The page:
Meet Me: Writers in St. Louis
Thirteen accomplished creative writers in St. Louis discuss their lives and work,
in deeply personal, probing interviews by a top-notch literary journalist. Interviewees:
novelist/critic Harper Barnes, playwright
Ntozake Shange, mystery novelist Qiu Xiaolong, essayist
Gerald Early, travel writer Eddy L. Harris, memoirist
Kathleen Finneran, Josephine Baker's biographer Jean-Claude Baker,
poets Jane O. Wayne, Eric Pankey, Tess
Gallagher, Carl Phillips, and the late John N. Morris and Donald Finkel.
Includes author photos, biographies, and samples from
Meet the author: Catherine Rankovic
Price: $17.95 (US)
Trim: 7 x 9
Copyright date: 2010.
Breast Cancer: One Illness, Two Women, Four Seasons
This inspiring book recounts the experience of a woman who, out of catastrophic illness, creates a healing journey aided by her compassionate physical therapist, a proponent of the Trager® Approach. Both women kept a journal of Havard’s year of treatment and compiled their entries into an enriching account of how cancer and its treatment can be transformative, helping patients to redefine priorities, deepen relationships, and renew their sense of self.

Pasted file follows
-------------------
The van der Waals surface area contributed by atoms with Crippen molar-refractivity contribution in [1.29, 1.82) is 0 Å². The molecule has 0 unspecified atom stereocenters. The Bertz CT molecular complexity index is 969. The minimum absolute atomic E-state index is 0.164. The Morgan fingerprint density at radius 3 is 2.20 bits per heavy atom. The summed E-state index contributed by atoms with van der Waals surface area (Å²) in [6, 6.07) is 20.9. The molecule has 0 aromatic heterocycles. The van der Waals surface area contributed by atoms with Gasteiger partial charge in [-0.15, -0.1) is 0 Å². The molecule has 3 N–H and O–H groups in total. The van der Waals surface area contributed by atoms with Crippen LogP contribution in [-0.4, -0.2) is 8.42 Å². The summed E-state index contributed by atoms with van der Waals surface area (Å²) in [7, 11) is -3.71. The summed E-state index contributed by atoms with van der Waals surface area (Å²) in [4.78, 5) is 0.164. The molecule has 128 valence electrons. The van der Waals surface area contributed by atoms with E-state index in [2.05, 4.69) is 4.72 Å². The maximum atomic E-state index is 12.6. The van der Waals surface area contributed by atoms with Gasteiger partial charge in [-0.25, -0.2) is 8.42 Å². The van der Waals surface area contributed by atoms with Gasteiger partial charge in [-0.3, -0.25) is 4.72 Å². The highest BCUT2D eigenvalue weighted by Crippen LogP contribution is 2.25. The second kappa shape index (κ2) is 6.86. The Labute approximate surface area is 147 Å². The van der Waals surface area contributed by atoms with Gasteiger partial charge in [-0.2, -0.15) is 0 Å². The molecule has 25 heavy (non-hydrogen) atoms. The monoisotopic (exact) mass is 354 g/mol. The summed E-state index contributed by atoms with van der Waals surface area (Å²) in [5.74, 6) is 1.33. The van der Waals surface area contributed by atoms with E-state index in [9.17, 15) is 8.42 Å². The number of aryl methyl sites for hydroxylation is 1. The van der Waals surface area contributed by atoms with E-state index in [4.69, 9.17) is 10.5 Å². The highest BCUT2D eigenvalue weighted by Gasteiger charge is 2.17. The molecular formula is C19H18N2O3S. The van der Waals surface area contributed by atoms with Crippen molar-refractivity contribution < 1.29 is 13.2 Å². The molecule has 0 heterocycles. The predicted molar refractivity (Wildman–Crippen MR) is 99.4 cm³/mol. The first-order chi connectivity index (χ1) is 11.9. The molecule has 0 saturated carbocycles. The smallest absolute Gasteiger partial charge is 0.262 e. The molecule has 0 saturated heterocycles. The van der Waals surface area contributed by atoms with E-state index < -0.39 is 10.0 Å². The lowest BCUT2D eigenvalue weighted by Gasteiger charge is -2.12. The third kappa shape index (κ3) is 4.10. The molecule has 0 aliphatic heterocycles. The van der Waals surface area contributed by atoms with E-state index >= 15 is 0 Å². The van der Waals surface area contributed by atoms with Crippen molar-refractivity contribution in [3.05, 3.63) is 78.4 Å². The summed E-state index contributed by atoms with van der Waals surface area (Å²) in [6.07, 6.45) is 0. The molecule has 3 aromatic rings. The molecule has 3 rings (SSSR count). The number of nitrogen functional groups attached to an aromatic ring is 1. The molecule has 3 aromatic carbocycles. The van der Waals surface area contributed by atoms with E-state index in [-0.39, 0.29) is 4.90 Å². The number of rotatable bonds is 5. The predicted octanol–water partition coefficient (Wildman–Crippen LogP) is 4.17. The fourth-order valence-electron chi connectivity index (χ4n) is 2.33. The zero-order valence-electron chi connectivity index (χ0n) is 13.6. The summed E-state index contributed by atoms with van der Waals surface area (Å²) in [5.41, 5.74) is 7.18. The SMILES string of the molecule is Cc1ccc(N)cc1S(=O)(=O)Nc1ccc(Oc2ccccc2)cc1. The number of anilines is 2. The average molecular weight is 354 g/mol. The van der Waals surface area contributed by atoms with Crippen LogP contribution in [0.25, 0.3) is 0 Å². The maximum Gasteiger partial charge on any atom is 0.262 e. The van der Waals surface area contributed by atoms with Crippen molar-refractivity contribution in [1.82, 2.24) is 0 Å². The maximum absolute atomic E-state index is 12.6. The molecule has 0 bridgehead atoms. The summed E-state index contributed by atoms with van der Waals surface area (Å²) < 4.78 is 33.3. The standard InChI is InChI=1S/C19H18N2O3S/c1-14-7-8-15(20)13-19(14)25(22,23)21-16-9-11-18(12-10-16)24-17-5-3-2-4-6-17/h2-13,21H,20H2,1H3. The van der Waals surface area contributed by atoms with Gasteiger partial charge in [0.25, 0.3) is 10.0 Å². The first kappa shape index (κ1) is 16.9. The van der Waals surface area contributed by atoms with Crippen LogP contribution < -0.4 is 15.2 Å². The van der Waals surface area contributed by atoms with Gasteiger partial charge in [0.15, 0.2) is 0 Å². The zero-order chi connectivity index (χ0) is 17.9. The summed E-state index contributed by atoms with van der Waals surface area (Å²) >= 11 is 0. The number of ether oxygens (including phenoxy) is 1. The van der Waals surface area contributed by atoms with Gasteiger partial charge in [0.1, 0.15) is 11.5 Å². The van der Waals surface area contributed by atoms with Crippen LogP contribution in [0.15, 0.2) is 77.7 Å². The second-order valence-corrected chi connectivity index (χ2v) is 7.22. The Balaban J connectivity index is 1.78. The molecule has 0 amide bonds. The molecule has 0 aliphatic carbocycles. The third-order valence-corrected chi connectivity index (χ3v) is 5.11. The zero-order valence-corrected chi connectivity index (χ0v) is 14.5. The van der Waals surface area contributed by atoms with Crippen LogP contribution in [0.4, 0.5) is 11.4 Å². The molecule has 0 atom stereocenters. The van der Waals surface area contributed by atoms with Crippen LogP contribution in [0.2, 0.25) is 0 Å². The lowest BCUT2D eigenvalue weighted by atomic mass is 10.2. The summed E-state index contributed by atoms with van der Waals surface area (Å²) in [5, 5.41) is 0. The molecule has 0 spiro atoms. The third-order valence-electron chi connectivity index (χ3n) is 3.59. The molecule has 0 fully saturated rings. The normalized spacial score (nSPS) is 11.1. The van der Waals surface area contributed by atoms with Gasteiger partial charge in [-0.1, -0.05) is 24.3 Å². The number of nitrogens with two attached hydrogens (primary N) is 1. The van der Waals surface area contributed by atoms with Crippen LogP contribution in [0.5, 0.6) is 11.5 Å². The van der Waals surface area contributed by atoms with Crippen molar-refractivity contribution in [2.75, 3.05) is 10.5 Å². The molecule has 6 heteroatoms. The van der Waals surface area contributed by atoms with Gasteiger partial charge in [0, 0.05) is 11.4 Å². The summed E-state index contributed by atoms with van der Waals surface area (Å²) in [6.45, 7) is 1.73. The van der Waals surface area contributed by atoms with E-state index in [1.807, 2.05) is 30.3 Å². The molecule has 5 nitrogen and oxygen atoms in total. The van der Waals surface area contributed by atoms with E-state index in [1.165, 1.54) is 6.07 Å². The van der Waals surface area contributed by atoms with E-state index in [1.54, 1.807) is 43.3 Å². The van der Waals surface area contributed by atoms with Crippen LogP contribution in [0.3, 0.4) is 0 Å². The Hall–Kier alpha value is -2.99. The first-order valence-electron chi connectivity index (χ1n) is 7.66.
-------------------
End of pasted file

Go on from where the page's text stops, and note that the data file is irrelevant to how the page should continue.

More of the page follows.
Meet the Authors: Mary Ellen Havard and Mary Openlander
Price: $15.95 (US)
Trim: 7 x 9
Copyright date: 2005
David Gerard was born David Gerard Jurkiewicz in 1952 in St. Joseph, Missouri, the fifth of seven children. He attended parochial schools there and, as a youth, worked in his father’s shoe repair business. He earned a bachelor’s degree from Northeastern State University in Tahlequah, Oklahoma, and a master’s degree from the University of Tulsa.
Gerard spent fifteen years as a reporter and editor with the Muskogee Phoenix, the daily newspaper in Muskogee, Oklahoma. His weekly column, Sketches From Three Rivers, enjoyed a loyal local following and won awards from the Oklahoma Chapter of the Society of Professional Journalism. A freelance writer, Gerard has published two other books: Judge Not, a crime story, and Sketches from Muskogee, a collection of his most beloved columns and Gerard’s own sketches and cartoons of people and places around Muskogee. When not writing, Gerard spends his time gardening, hiking, biking and birdwatching.
T. L. Jamieson
T. L. Jamieson has spent his career as an educator; currently he is the assistant principal at Cassville (MO) high school. He also writes a weekly column, The Kingfisher Journal, for the Cassville Democrat newspaper. Jamieson writes about and photographs the Ozark landscape and his work has appeared in regional publications. He and his family live in Southwest Missouri where he roams the Ozark National Forest. He holds degrees from Arkansas State University, Pittsburgh State University, and the University of Missouri. A self-disciplined writer, Jamieson enjoys his other passions, running and fly fishing, but only after he spends at least 20 minutes a day writing.
Poet, essayist, and journalist Catherine Rankovic is the author of
Island Universe: Essays and Entertainments (WingSpan, 2007),
Fierce Consent and Other Poems (WingSpan, 2005), and a co-author of
Guilty Pleasures (Andrews-McMeel, 2003). Widely published and a winner of